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Why rapid-fire updates are the key to Microsoft's success

Brad Chacos | April 4, 2013
Ask five geeks about Windows 8’s greatest flaw, and you’re bound to get five different answers. Some diss the new Start screen. Some hate the big hole where the Start button used to be. Others rail against the indignity of having to swipe open a Charms bar to print or search for anything. And what’s with those Microsoft Accounts?

The future is an amorphous blob of devices and services delivering a consistent user experience in myriad form factors, not distinct Windows platforms.

(But why stop there? Microsoft could one day complete its own virtuous circleand give its first-party device lineup a big boostby granting free lifetime OS updates to Surface products. Computer manufacturers are smart to dabble in Chromebooks and Linux laptops, but thats a musing for another day.)

Tomorrow starts today

Matwyshyn raises a valid point about interface overload, but Microsofts move to incremental updates and continuous development looks like nothing but a good thing for users, Microsoft, and the entire PC ecosystem.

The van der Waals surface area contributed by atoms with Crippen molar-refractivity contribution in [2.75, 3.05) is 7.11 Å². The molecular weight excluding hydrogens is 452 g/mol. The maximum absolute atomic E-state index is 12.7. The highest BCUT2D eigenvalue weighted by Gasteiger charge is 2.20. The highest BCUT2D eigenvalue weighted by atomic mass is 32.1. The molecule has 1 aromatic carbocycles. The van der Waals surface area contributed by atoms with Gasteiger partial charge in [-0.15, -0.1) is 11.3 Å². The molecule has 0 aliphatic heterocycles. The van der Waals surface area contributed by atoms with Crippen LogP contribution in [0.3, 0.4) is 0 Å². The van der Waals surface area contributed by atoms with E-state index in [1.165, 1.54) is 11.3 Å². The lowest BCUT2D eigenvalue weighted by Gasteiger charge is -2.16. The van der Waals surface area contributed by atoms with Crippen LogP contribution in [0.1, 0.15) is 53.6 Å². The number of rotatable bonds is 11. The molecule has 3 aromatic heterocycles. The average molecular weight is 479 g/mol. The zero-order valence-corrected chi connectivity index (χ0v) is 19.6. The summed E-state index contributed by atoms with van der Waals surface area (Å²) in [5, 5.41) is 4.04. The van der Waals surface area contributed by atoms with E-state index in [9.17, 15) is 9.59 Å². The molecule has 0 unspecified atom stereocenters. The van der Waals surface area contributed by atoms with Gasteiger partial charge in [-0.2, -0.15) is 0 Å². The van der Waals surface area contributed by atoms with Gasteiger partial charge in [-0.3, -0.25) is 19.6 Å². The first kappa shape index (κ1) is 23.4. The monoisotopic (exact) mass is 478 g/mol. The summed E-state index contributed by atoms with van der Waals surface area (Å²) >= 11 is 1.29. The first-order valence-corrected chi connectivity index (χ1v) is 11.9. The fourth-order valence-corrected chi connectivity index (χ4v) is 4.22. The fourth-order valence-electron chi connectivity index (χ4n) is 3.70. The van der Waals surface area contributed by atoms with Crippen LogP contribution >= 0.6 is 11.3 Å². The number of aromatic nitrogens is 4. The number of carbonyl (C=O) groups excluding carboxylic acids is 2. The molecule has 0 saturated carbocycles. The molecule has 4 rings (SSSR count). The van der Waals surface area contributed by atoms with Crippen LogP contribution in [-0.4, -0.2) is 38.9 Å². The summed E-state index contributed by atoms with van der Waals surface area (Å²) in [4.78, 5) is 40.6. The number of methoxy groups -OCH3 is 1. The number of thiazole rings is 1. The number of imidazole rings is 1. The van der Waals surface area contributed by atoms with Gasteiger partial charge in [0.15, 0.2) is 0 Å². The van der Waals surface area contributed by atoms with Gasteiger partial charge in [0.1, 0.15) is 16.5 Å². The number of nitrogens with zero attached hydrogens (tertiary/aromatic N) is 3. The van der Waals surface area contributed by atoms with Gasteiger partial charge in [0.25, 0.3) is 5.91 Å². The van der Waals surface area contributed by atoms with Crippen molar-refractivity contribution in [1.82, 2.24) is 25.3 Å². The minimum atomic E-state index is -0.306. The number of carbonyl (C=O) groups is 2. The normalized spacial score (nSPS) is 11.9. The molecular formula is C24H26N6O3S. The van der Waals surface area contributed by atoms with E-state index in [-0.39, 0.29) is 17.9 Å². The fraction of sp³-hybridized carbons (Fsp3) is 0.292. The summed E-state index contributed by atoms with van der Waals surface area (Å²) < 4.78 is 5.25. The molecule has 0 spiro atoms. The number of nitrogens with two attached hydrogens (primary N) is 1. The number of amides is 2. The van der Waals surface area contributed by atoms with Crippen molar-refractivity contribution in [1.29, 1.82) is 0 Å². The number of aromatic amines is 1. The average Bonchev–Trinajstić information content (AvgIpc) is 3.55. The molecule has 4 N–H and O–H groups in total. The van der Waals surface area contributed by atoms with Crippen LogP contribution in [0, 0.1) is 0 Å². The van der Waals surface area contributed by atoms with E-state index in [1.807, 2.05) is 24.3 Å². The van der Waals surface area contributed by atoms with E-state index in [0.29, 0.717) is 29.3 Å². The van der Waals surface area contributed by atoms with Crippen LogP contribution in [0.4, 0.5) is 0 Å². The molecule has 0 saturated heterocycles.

Sure, Microsofts new focus on services might be a bit worrying for traditionalists, but fear not: Stand-alone software may not feature as prominently going forward, but itll be around long after the Windows desktop dies away.

The computing world as we know it is built atop the OS that Bill Gates built. Microsofts shift from monolithic updates to a continuous development process may seem inconsequential on the Surface, but it signifies a new era for the PCone thats in tune with the fast-paced, Internet-connected world of today, rather than one beholden to the slower pace of physical discs and change-averse corporate upgrade cycles. An era built around the Internet of Things rather than staid black boxes.

Microsofts incremental future truly is the futurenot the past. And its about time it arrived.


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